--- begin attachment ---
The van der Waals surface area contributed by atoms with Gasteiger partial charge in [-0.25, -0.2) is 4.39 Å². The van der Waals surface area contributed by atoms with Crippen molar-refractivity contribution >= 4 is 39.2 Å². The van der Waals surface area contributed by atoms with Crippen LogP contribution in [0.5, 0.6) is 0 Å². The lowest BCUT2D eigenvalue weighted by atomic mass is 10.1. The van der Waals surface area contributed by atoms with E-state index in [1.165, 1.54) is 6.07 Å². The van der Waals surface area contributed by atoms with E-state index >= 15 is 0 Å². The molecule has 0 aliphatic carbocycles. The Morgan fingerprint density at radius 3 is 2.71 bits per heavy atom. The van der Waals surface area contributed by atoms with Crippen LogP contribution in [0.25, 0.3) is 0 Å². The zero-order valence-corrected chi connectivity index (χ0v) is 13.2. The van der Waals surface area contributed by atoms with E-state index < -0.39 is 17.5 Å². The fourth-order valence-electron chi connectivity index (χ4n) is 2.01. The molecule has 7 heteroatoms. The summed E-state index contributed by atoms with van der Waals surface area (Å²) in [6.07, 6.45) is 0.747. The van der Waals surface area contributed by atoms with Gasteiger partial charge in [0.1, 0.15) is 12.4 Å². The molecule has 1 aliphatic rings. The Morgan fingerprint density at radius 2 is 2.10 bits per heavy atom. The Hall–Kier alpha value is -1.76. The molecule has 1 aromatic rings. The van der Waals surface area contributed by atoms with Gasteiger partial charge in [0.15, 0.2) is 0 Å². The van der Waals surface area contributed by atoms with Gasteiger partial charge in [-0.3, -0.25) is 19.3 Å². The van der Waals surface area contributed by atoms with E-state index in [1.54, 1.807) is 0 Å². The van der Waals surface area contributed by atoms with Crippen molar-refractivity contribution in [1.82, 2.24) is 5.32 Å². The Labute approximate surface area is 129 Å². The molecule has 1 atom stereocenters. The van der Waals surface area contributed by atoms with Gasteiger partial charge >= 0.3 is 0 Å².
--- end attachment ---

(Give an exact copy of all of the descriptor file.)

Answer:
The van der Waals surface area contributed by atoms with Gasteiger partial charge in [-0.25, -0.2) is 4.39 Å². The van der Waals surface area contributed by atoms with Crippen molar-refractivity contribution >= 4 is 39.2 Å². The van der Waals surface area contributed by atoms with Crippen LogP contribution in [0.5, 0.6) is 0 Å². The lowest BCUT2D eigenvalue weighted by atomic mass is 10.1. The van der Waals surface area contributed by atoms with E-state index in [1.165, 1.54) is 6.07 Å². The van der Waals surface area contributed by atoms with E-state index >= 15 is 0 Å². The molecule has 0 aliphatic carbocycles. The Morgan fingerprint density at radius 3 is 2.71 bits per heavy atom. The van der Waals surface area contributed by atoms with Crippen LogP contribution in [0.25, 0.3) is 0 Å². The zero-order valence-corrected chi connectivity index (χ0v) is 13.2. The van der Waals surface area contributed by atoms with E-state index < -0.39 is 17.5 Å². The fourth-order valence-electron chi connectivity index (χ4n) is 2.01. The molecule has 7 heteroatoms. The summed E-state index contributed by atoms with van der Waals surface area (Å²) in [6.07, 6.45) is 0.747. The van der Waals surface area contributed by atoms with Gasteiger partial charge in [0.1, 0.15) is 12.4 Å². The molecule has 1 aliphatic rings. The Morgan fingerprint density at radius 2 is 2.10 bits per heavy atom. The Hall–Kier alpha value is -1.76. The molecule has 1 aromatic rings. The van der Waals surface area contributed by atoms with Gasteiger partial charge in [0.15, 0.2) is 0 Å². The van der Waals surface area contributed by atoms with Gasteiger partial charge in [-0.3, -0.25) is 19.3 Å². The van der Waals surface area contributed by atoms with E-state index in [1.54, 1.807) is 0 Å². The van der Waals surface area contributed by atoms with Crippen molar-refractivity contribution in [1.82, 2.24) is 5.32 Å². The Labute approximate surface area is 129 Å². The molecule has 1 atom stereocenters. The van der Waals surface area contributed by atoms with Gasteiger partial charge >= 0.3 is 0 Å².